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Alternate form of geodesic equation

  1. Aug 29, 2012 #1
    1. The problem statement, all variables and given/known data
    We're asked to show that the geodesic equation [tex]\frac{du^{a}}{dt} +\Gamma^{a}_{bc}u^{b}u^{c}=0[/tex] can be written in the form [tex]\frac{du_{a}}{dt}=\frac{1}{2}(\partial_{a}g_{cd})u^{c}u^{d}[/tex]




    2. Relevant equations
    [tex]\Gamma^{a}_{bc}=\frac{1}{2}g^{ad}(\partial_{b}g_{dc}+\partial_{c}g_{bd}-\partial_{d}g_{bc})[/tex]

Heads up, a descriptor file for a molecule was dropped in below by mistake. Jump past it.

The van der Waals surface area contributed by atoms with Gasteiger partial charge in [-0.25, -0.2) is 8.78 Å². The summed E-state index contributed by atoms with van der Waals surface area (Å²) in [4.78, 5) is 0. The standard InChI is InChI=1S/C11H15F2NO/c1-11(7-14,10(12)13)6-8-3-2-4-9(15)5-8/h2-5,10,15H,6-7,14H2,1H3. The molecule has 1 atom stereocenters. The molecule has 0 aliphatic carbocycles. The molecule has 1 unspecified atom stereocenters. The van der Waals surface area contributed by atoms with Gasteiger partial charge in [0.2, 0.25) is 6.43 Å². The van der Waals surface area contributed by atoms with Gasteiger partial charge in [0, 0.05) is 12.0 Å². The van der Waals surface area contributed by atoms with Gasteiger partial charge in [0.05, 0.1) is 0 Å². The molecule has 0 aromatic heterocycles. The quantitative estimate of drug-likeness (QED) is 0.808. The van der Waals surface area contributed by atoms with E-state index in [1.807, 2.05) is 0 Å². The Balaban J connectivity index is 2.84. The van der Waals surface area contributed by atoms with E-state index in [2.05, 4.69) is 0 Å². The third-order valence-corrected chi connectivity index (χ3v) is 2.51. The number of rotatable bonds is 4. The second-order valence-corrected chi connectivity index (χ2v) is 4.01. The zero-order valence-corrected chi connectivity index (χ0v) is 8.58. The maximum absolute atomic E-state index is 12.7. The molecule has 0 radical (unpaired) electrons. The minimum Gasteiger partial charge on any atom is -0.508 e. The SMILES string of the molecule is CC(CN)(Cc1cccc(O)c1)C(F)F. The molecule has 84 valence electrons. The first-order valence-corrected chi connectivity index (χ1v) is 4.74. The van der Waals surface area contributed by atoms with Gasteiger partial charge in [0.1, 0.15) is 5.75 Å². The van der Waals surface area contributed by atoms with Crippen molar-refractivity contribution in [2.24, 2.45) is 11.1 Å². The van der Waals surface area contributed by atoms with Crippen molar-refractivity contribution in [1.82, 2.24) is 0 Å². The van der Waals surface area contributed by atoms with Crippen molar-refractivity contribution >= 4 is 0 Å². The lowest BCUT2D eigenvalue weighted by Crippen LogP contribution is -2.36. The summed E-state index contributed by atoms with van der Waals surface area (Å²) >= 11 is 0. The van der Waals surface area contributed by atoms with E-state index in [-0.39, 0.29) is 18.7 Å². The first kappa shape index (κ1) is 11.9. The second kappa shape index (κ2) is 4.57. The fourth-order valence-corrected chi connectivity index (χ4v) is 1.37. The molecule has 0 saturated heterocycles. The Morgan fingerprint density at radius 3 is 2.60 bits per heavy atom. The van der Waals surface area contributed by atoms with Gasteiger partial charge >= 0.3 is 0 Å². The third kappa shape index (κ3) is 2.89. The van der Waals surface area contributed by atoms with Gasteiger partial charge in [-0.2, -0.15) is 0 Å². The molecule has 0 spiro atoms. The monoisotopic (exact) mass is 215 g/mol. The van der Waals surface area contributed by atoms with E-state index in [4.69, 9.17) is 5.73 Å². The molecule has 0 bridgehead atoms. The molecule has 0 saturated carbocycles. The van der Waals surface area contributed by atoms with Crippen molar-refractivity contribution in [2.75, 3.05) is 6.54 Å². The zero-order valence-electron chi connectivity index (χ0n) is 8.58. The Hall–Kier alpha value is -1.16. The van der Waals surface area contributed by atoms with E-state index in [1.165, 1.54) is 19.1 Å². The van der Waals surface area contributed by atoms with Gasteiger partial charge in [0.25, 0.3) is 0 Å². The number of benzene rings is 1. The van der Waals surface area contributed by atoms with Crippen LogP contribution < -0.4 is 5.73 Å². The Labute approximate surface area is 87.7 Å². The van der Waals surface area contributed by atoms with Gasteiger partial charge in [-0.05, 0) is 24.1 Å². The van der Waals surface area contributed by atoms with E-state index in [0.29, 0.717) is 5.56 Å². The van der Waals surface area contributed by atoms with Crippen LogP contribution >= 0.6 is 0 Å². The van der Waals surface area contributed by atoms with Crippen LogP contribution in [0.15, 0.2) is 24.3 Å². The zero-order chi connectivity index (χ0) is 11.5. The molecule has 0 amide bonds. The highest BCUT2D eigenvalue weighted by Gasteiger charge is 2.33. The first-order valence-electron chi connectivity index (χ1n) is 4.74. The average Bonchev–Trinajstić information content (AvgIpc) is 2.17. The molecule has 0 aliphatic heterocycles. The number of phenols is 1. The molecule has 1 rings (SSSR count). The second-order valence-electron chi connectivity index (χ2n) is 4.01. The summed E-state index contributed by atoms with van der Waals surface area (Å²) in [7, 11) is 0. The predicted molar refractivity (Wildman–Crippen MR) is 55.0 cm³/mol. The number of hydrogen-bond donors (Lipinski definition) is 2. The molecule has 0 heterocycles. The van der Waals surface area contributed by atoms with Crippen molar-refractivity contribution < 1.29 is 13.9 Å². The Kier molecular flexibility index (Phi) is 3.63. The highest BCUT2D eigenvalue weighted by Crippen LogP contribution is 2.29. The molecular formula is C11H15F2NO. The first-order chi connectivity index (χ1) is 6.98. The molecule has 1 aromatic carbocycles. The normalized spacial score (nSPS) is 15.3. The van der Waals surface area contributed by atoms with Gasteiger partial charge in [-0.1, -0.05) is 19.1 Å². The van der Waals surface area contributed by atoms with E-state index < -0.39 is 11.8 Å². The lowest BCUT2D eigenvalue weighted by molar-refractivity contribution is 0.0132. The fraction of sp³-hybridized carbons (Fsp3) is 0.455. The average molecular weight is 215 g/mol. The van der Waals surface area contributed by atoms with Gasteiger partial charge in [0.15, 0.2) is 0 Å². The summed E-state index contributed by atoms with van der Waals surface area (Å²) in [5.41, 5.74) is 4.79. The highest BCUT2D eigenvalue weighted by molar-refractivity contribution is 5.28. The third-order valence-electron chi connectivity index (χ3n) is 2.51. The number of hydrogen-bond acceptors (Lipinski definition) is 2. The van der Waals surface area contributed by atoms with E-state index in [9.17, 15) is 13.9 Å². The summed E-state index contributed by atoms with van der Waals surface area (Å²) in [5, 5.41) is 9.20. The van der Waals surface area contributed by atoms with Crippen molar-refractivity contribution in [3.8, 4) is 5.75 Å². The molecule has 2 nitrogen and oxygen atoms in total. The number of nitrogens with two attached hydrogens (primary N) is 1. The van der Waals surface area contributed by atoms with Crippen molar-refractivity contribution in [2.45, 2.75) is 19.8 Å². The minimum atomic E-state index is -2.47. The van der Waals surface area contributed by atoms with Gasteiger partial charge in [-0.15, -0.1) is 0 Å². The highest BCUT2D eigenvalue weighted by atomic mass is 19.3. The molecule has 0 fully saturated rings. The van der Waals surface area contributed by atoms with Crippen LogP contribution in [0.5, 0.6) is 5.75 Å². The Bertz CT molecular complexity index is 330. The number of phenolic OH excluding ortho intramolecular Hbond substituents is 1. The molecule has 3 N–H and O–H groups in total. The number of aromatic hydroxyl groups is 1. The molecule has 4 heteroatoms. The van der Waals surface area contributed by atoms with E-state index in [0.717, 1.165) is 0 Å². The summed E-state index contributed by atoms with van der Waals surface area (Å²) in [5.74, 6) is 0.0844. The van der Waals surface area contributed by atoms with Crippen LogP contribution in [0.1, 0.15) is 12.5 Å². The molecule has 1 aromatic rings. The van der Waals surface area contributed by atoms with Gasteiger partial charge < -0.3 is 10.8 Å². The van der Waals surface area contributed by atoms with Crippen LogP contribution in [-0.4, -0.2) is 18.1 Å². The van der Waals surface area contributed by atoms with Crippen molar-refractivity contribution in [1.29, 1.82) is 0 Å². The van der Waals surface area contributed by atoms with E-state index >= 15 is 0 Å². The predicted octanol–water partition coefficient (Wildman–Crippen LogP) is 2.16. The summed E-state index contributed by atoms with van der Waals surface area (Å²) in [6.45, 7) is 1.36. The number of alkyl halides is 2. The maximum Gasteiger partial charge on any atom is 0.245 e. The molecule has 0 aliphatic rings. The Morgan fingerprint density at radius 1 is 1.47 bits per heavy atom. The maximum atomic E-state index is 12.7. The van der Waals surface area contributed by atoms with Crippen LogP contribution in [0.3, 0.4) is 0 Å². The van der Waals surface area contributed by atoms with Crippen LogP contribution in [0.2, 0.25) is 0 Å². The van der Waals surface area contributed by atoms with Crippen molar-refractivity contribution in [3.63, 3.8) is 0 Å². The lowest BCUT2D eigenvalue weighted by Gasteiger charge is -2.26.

3. The attempt at a solution
    I tried contracting the geodesic equation with [tex]g_{ab}[/tex] but came out with some Kronecker deltas which stumped me a bit.
     
  2. jcsd
  3. Aug 29, 2012 #2
    It can't be true in general. (pun!)

    Is there some kind of simplifying assumption or approximation that makes 2 of the terms go away? Perhaps you're studying the Newtonian limit?
     
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